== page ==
Is a building in the centre of Gdansk, Poland at Dlugi Targ 44, which used to be the meeting place of merchants and a centre of social life. Today it is a point of interest of numerous visitors and a branch of the Gdansk History Museum.Artus Court was seriously damaged during the East Pomeranian Offensive of the Red Army in 1945, but it was rebuilt after the war. A vast part of the equipment, including the furnace, was reconstructed with the use of materials from the city hidden before the front's moving into Gdansk.The building was entered into register of monuments on 25 February 1967.Currently the interior of the Artus Court is open for visitors - there is also the department of the Gdańsk History Museum.

Green Gate

is one of the most notable tourist attractions of the city.It is situated between Long Market (Dlugi Targ) and the River Motlawa.Today the Green Gate houses the National Museum in Gdansk.Various exhibitions, meetings, conferences and shows are organized here. In one room, the office of former President Lech Walesa is located.Together with the Golden Gate and the Highland Gate it was used to span the Long Street and Long Market, called the Royal Route. The Green Gate is a building which is clearly inspired by the Antwerp City Hall.It was built between 1568-1571 to serve as the formal residence of the Polish monarchs.It is a masterpiece by Regnier (or Reiner van Amsterdam), the architect from Amsterdam and reflects the influence of the Flemish architecture in the city.Hans Kramer likely participated in the construction.On 11-20 February 1646 the future Queen of Poland, Marie Louise Gonzaga, was entertained here.The Nature Society, located here in the late 18th century, soon moved to the House of Naturalists (Research Society House).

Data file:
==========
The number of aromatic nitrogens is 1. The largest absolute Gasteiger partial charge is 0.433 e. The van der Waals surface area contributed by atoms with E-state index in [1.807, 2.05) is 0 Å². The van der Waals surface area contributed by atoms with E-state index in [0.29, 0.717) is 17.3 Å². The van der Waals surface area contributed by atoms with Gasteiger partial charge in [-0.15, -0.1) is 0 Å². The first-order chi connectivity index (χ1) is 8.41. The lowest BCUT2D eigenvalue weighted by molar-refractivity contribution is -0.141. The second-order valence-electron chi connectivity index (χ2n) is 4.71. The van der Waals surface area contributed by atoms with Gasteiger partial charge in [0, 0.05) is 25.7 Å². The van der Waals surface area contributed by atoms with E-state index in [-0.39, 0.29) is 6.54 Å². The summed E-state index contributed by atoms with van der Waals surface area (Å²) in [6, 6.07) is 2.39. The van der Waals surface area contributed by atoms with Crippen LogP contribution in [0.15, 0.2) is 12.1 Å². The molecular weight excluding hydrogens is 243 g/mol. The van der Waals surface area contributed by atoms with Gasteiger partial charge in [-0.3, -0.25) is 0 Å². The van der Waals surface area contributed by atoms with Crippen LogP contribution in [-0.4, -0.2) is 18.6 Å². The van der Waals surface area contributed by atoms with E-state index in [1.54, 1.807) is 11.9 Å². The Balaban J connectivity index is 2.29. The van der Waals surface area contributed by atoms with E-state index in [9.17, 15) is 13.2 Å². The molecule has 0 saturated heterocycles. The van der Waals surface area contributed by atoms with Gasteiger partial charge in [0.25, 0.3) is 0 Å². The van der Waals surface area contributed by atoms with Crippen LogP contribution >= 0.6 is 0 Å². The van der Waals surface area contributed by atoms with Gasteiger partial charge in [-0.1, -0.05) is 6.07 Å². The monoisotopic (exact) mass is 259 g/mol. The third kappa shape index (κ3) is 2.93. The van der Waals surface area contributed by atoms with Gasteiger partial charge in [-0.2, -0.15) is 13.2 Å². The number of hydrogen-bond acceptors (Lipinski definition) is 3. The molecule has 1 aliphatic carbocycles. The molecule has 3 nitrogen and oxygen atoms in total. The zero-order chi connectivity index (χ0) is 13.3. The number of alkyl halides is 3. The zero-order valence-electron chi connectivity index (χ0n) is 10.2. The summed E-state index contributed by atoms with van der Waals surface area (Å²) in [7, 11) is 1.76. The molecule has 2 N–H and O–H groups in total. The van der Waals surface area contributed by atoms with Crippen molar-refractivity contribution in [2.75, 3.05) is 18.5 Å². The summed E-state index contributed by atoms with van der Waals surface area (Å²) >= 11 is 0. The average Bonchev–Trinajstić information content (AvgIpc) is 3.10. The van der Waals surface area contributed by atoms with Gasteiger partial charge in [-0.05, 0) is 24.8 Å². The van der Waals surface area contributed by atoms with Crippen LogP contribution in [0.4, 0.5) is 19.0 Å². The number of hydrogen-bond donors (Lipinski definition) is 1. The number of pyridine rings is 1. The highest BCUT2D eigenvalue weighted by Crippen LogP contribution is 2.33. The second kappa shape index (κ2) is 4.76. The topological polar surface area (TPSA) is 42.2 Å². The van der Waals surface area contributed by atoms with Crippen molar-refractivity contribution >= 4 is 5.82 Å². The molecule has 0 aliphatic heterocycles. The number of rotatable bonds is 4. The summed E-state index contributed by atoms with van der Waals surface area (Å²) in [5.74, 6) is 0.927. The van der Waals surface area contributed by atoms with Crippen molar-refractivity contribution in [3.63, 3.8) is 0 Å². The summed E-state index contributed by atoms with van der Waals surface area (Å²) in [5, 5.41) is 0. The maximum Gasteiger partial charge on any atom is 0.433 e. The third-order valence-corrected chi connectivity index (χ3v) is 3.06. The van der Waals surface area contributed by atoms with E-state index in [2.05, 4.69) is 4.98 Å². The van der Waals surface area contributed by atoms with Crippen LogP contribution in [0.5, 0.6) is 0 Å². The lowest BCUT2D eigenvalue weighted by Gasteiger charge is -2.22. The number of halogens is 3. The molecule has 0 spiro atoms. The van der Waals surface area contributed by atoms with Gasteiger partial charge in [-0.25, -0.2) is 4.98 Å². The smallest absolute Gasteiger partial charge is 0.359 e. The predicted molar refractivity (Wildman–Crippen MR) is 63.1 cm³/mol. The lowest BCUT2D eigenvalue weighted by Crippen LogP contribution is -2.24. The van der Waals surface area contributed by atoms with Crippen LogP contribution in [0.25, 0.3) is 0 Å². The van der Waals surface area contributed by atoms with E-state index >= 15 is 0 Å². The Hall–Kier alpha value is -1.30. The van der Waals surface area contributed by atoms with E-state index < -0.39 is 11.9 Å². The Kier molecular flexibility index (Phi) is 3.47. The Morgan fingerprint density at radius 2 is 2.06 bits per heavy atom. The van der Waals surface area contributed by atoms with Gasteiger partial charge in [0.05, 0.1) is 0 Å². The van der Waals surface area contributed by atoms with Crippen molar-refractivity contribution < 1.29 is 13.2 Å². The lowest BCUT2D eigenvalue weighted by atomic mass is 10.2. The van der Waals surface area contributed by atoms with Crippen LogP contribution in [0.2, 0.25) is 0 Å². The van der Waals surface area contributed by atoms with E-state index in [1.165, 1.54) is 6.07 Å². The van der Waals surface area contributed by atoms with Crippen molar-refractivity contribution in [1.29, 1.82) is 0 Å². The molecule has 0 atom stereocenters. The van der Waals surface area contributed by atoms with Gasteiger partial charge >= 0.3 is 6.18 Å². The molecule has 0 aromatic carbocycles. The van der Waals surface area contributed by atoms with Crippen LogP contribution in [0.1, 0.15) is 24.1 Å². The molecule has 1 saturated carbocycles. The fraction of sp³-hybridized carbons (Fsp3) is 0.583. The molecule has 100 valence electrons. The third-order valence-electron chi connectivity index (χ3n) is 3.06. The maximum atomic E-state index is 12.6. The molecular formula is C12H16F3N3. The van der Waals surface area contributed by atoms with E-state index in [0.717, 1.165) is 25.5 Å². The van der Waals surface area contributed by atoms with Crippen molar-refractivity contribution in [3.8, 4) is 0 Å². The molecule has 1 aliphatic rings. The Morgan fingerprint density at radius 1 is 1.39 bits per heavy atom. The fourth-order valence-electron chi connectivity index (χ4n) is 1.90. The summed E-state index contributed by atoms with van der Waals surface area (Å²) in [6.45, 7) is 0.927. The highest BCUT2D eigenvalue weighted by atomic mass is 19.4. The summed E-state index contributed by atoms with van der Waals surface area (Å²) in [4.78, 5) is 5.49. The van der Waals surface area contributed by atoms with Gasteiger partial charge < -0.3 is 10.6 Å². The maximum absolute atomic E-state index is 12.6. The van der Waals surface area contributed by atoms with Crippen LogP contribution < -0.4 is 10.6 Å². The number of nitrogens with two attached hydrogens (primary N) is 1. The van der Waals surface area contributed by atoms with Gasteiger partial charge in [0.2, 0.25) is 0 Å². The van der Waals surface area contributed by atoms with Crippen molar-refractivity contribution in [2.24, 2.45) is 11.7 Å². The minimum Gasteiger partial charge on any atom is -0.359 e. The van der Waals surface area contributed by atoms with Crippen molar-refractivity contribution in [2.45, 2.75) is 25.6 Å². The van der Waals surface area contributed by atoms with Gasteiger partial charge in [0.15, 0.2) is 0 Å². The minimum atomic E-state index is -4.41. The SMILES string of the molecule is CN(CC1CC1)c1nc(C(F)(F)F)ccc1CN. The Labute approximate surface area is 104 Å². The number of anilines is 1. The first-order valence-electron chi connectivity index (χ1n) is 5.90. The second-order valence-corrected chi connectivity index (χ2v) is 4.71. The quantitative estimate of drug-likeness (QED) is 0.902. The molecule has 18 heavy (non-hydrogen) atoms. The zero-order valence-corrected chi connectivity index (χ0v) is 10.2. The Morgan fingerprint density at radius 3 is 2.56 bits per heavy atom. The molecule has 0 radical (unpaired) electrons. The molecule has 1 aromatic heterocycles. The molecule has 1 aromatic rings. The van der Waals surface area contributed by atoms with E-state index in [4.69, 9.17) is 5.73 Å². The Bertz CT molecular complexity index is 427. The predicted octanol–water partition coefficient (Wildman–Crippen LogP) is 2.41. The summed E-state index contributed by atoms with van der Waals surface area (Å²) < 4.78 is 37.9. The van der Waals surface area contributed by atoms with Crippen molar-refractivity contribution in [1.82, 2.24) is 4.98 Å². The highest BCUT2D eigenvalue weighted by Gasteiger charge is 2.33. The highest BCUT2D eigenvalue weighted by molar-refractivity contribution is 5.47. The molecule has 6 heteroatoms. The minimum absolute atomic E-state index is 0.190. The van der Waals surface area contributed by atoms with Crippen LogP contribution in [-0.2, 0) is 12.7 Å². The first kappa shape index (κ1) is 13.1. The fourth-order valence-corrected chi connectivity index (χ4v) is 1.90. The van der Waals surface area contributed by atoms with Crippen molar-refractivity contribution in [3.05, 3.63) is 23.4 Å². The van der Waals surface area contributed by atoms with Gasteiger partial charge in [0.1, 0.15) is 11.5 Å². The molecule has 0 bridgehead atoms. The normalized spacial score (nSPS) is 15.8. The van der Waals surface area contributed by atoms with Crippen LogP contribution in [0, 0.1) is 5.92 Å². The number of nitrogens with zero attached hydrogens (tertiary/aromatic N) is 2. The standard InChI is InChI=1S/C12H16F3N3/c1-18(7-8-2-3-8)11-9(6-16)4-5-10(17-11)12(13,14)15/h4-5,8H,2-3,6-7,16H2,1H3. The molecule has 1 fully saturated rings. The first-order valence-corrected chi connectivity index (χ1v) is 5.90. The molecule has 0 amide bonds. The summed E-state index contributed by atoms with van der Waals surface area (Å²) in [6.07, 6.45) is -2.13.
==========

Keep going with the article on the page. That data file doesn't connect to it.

Baltic Institute

The Baltic Institute was established in 1925 in Torun, beginning real activities in 1927, with the main goal of documenting the Polish heritage in Pomerania after 100 years of German occupation and Germanization practices.In 1931 a branch was established in Gdynia.During the German occupation of Poland in World War II the institute was abolished by the Nazis.The Baltic Institute was re-established in 1945 with its headquarters first in Bydgoszcz, Sopot and then in Gdansk.New branches were opened in Gdynia, Sopot, Torun, Bydgoszcz and Szczecin. During the big reorganization of the scientific societies in Pomerania, in 1950 the institute became a part of the Western Institute in Poznan, but was made independent again in 1958 with its headquarters in Gdansk.

Right Time to Visit